How to set RaspberryPi up for NodeJS projects

Photo by liz west on Flickr
Refill!

After failing to find a complete and correct guide on how to set up RaspberryPi4 for NodeJS development right, I have decided to make my own instruction.

Step 0: Prerequisites

We are going to setup the device in a headless mode, so there is actually no need to run in circles trying to get a monitor with a keyboard, like the official documentation suggests.

Step 1: Download the operation system

The OS for RaspberryPI is Raspbian - a system based on Debian. I have chosen the light version, since I don't really need the device to run any GUI.

Step 2: Flash the OS image to the SD Card

We need a flasher to put the Image to the card. Etcher worked for me just great: it is free and works like a charm. You can use any other software of your choice.

Step 3: Enabling SSH and WiFi

By default, SSH is turned off. We need to re-enable it by creating an empty file called ssh in the root of the SD Card partition.

$
cd /Volumes/boot;
touch ssh;

To enable WiFi we create a file called wpa_supplicant.conf right next to the previous file with the following content (please replace the <PLACEHOLDERS> with actual data):

ctrl_interface=DIR=/var/run/wpa_supplicant GROUP=netdev
update_config=1
country=<TWO_LETTER_ISO_COUNTRY_CODE>
network={
ssid="<WIFI_NETWORK_NAME>"
psk="<WIFI_PASSWORD>"
key_mgmt=WPA-PSK
}

Step 4: Identifying your device's IP address

Plug the SD Card into the device, then connect the device to the power source and turn it on. Give it some time to boot. We need to identify an IP address that your router gave to the device in your wireless network.

First, let's find out your machine IP address. There are many ways to do that. One way is to use tracerouting, while the other is to inspect interfaces with ifconfig:

$
ifconfig;

The output will be something like this:

In the list of interfaces the one with WiFi is usually easy to find since it will be probably the only one with IPv4 address defined (besides the Loopback interface). Then we take this IP and use nmap tool to scan the WiFi network (don't forget to put your own IP address instead).

$
nmap -sn 192.168.178.23/24

The output will be something like this:

If you don't have nmap, you can easily get that installed via brew (you do have brew on your Mac, don't you?):

$
brew install nmap;

Step 5: Connecting to the device via SSH

Connect to the device via SSH (don't forget to replace the IP address with your own).
The default password is "raspberry":

$
ssh pi@192.168.178.38

If everything worked out and you were able to log in, then we are a go!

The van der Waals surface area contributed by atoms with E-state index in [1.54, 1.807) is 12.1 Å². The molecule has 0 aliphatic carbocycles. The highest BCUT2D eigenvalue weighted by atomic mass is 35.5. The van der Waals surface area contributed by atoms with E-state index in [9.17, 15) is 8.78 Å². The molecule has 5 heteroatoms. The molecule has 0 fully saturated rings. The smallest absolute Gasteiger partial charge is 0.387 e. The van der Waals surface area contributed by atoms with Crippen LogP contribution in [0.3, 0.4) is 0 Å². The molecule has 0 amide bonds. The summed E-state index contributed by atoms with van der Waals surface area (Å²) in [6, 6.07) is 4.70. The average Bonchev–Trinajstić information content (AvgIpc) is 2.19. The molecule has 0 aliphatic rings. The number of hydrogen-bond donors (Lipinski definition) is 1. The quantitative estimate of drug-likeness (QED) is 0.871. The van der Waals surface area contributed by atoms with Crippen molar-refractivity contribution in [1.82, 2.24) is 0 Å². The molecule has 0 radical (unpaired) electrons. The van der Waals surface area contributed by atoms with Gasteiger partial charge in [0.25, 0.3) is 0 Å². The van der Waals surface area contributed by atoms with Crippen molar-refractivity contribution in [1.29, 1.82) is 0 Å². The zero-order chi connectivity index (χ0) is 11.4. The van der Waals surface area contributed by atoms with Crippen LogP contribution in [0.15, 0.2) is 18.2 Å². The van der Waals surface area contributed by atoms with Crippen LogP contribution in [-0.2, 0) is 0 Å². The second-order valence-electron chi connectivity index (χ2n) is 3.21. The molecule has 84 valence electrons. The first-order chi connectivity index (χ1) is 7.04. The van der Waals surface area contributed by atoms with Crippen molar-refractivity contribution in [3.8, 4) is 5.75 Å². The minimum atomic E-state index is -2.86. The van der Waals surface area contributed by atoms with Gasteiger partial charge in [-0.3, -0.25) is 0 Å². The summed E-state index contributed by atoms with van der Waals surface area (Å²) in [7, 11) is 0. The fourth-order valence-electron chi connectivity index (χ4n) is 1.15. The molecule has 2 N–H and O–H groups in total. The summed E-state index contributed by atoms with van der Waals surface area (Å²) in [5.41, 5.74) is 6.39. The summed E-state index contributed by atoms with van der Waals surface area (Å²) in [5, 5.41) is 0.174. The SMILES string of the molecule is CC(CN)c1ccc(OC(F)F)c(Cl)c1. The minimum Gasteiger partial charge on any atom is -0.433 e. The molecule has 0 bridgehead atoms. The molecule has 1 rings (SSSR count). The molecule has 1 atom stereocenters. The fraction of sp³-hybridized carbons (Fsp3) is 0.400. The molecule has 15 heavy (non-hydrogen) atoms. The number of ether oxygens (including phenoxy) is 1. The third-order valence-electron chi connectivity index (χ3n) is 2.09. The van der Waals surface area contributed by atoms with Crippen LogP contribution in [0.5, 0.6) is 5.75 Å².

Step 6: Setting up the system

All right, all annoying stuff is already behind, now the cool part comes next!

Enable SSH access by a key instead of a password

We want to make the thing a little bit more secure, so logging with a password every time is not an option. So. On your Mac generate an SSH key pair (if you still don't have one):

$
ssh-keygen -t rsa -b 4096;

Then send the public key to RaspberryPI:

$
scp ~/.ssh/id_rsa.pub pi@192.168.178.38:~;

On RaspberryPI create an .ssh folder and put the key we just copied into the list of authorized keys:

$
cd ~;
mkdir .ssh;
cat ~/id_rsa.pub >> ~/.ssh/authorized_keys;
rm ~/id_rsa.pub;

To disable login via password and prevent root log-in open this file for writing:

$
sudo vi /etc/ssh/sshd_config;

and change the following lines like so:

PermitRootLogin no
PasswordAuthentication no

Then restart the sshd:

$
sudo service sshd restart;

Boom! You are now able to log-in without a password.

Installing NodeJS

Make a system-scale upgrade first:

$
sudo apt-get update;
sudo apt-get dist-upgrade;

Then install NodeJS using NVM:

$
curl -o- https://raw.githubusercontent.com/creationix/nvm/v0.35.3/install.sh | bash;
source ~/.bashrc;
nvm install 13;
nvm use 13;
nvm alias default 13;
node -v;

Installing Yarn

My favourite package manager is still yarn, so:

$
curl -sS https://dl.yarnpkg.com/debian/pubkey.gpg | sudo apt-key add -;
echo "deb https://dl.yarnpkg.com/debian/ stable main" | sudo tee /etc/apt/sources.list.d/yarn.list;
sudo apt update;
sudo apt install --no-install-recommends yarn;
yarn -v;

Bonus: installing Docker

You may want to dockerise the applications you run on your PI. So, we need Docker. Since PI's processor is ARM, the official ways of installing Docker will not work. Let's do it otherwise.

$
curl -fsSL https://get.docker.com -o get-docker.sh;
sudo sh get-docker.sh;
rm get-docker.sh;
sudo usermod -aG docker `whoami`;
docker version;

Bonus 2: installing Docker-compose

For local development there is no life without Docker-compose, so let's install that one as well.

$
sudo apt-get install -y libffi-dev libssl-dev python3 python3-pip;
sudo apt-get remove python-configparser;
sudo pip3 install docker-compose;
docker-compose -v;

Well, hope that everything worked great for you, and... happy gadget building!